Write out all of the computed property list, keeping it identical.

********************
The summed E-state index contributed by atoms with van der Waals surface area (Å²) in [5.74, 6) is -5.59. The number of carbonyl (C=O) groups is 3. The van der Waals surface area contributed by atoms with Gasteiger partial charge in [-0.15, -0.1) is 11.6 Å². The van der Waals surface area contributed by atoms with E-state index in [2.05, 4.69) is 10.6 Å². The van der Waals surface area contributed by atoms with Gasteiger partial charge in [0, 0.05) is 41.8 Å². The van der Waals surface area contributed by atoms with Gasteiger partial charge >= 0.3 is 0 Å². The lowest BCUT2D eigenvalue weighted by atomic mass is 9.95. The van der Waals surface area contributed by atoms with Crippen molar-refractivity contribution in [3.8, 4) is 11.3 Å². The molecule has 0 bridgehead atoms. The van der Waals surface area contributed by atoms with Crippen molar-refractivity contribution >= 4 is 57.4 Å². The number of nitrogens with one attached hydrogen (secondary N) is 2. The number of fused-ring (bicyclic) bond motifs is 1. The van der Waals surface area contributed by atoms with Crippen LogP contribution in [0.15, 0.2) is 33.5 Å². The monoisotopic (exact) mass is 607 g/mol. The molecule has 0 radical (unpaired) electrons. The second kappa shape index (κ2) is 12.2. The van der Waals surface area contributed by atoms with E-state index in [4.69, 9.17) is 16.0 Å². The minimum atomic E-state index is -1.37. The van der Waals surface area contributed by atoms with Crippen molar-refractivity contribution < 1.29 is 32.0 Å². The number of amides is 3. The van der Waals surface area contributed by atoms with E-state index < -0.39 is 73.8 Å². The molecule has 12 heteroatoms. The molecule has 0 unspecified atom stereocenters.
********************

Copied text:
The summed E-state index contributed by atoms with van der Waals surface area (Å²) in [5.74, 6) is -5.59. The number of carbonyl (C=O) groups is 3. The van der Waals surface area contributed by atoms with Gasteiger partial charge in [-0.15, -0.1) is 11.6 Å². The van der Waals surface area contributed by atoms with E-state index in [2.05, 4.69) is 10.6 Å². The van der Waals surface area contributed by atoms with Gasteiger partial charge in [0, 0.05) is 41.8 Å². The van der Waals surface area contributed by atoms with Gasteiger partial charge >= 0.3 is 0 Å². The lowest BCUT2D eigenvalue weighted by atomic mass is 9.95. The van der Waals surface area contributed by atoms with Crippen molar-refractivity contribution in [3.8, 4) is 11.3 Å². The molecule has 0 bridgehead atoms. The van der Waals surface area contributed by atoms with Crippen molar-refractivity contribution >= 4 is 57.4 Å². The number of nitrogens with one attached hydrogen (secondary N) is 2. The number of fused-ring (bicyclic) bond motifs is 1. The van der Waals surface area contributed by atoms with Crippen LogP contribution in [0.15, 0.2) is 33.5 Å². The monoisotopic (exact) mass is 607 g/mol. The molecule has 0 radical (unpaired) electrons. The second kappa shape index (κ2) is 12.2. The van der Waals surface area contributed by atoms with E-state index in [4.69, 9.17) is 16.0 Å². The minimum atomic E-state index is -1.37. The van der Waals surface area contributed by atoms with Crippen molar-refractivity contribution < 1.29 is 32.0 Å². The number of amides is 3. The van der Waals surface area contributed by atoms with E-state index < -0.39 is 73.8 Å². The molecule has 12 heteroatoms. The molecule has 0 unspecified atom stereocenters.